Across the street from the Presbyterian Church, on West Main Street, is the McCord Memorial Library Building constructed in 1916. It is an unusual building for this town because its style reflects that of its period's popular Prairie style. This influence may have been a result of its namesake, John C. McCord, having spent most of his life in Chicago.

The buildings of St. Mary's Seminary are situated on a large landscaped 80 acre parcel to the north of West Division Street. The district's boundary follows an alley along the property to include only the two main buildings on the property. The buildings are of stone construction and are of the Victorian Gothic style with monochromatic stone materials. The dominate, sloping hillside with an iron fence surrounding the property presents a dramatic site from West Division Street. The buildings survive in good condition and retain a high degree of integrity.

The Heard Memorial School is a large imposing building in a Neo-Classical style occupying the site at Gibson and North Lake Streets. There are 84 contributing residential buildings in the North East Historic District. These residences are found on South Lake Street between Mechanics and Clay Streets; on North Lake Street between Gibson and Division Streets; on West Division between North Lake and North Pearl Streets; on Park Street between West Main and West Division Streets; on North Pearl between West Main and Gibson Streets; on Gibson Street between North Lake and North Mill Streets; and those residences on West Main Street between Pearl Street and the creek to the west. The homes arc situated on various sized lots with various setbacks along tree-lined streets with ample sidewalks. The majority of the residential buildings are moderate in scale, are two to two-and-a-half stories, and are of brick or frame construction. The typical residential building styles are Victorian, Italianate, Queen Anne, Colonial Revival and Bungalow. The building styles are well defined by the moderate detailing which has remained intact on most of the homes.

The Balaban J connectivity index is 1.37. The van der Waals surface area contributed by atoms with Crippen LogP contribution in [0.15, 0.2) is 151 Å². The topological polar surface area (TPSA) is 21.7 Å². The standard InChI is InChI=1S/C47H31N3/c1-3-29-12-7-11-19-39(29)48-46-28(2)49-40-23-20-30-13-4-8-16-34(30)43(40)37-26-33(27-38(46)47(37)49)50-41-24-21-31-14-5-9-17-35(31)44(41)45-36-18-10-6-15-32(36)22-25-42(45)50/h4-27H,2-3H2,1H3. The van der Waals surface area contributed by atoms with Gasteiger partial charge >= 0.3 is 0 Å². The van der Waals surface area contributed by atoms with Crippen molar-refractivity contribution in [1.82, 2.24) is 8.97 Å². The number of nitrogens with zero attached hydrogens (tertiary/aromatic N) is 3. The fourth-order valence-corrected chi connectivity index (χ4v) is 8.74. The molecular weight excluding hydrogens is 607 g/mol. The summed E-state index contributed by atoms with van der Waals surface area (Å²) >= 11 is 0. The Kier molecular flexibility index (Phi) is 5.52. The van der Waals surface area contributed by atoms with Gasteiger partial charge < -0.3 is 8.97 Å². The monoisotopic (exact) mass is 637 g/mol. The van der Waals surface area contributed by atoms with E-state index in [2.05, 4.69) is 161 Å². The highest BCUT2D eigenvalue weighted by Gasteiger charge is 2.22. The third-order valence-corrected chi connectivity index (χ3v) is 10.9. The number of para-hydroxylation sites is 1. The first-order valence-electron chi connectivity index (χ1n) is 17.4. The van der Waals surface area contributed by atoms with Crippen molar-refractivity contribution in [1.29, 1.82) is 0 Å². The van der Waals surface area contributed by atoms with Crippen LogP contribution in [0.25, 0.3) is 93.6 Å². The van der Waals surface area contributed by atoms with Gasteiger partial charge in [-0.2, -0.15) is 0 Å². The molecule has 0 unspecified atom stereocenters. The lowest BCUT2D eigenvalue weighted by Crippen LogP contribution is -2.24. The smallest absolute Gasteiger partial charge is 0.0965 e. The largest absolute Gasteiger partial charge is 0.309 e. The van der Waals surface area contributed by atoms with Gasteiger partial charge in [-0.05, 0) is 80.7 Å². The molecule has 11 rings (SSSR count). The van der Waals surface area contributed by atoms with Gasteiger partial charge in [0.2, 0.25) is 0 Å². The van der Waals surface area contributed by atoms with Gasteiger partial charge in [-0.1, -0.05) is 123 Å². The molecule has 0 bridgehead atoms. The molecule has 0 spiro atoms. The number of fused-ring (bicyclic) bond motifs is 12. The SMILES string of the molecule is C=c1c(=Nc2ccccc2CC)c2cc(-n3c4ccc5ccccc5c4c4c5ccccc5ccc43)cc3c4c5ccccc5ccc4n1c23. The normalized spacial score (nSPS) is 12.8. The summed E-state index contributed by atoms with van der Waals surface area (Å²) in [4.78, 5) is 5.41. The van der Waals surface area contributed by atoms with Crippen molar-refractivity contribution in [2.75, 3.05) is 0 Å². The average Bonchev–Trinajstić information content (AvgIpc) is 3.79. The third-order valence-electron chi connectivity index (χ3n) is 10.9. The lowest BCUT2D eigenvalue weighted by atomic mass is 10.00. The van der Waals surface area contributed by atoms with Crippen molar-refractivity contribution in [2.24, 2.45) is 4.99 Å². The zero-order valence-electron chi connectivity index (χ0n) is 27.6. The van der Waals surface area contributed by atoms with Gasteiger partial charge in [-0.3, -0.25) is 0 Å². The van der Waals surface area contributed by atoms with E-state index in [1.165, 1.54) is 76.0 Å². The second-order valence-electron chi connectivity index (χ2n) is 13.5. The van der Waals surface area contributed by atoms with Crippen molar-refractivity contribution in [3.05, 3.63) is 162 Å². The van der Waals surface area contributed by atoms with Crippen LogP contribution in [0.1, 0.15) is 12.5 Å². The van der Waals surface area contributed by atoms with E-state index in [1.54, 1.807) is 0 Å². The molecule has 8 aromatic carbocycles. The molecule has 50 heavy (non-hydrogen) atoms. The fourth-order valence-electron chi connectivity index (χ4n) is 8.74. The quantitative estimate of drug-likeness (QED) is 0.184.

The district includes those residential buildings along the west side of South Lake Street, the only street which does not have trees lining the sidewalks. The simple frame Victorian homes at 57 and 59 South Lake Street are setback five feet from the sidewalk and the remaining buildings have a uniform setback of ten feet. The homes at 69, 75, 79 and 85 South Lake Street are of frame construction in the Queen Anne style. The brick homes at 65, 83 and 87 are of the Italianate style with bracketed eaves along their flat roof lines. The building at 61 South Lake Street is a brick Victorian residence and the building at 63 South Lake Street is a frame Second Empire residence. Each home has experienced some degree of remodeling, like additions or replacement windows, however, except for 57 and 59 South Lake Street, they retain their original appearance and detailing.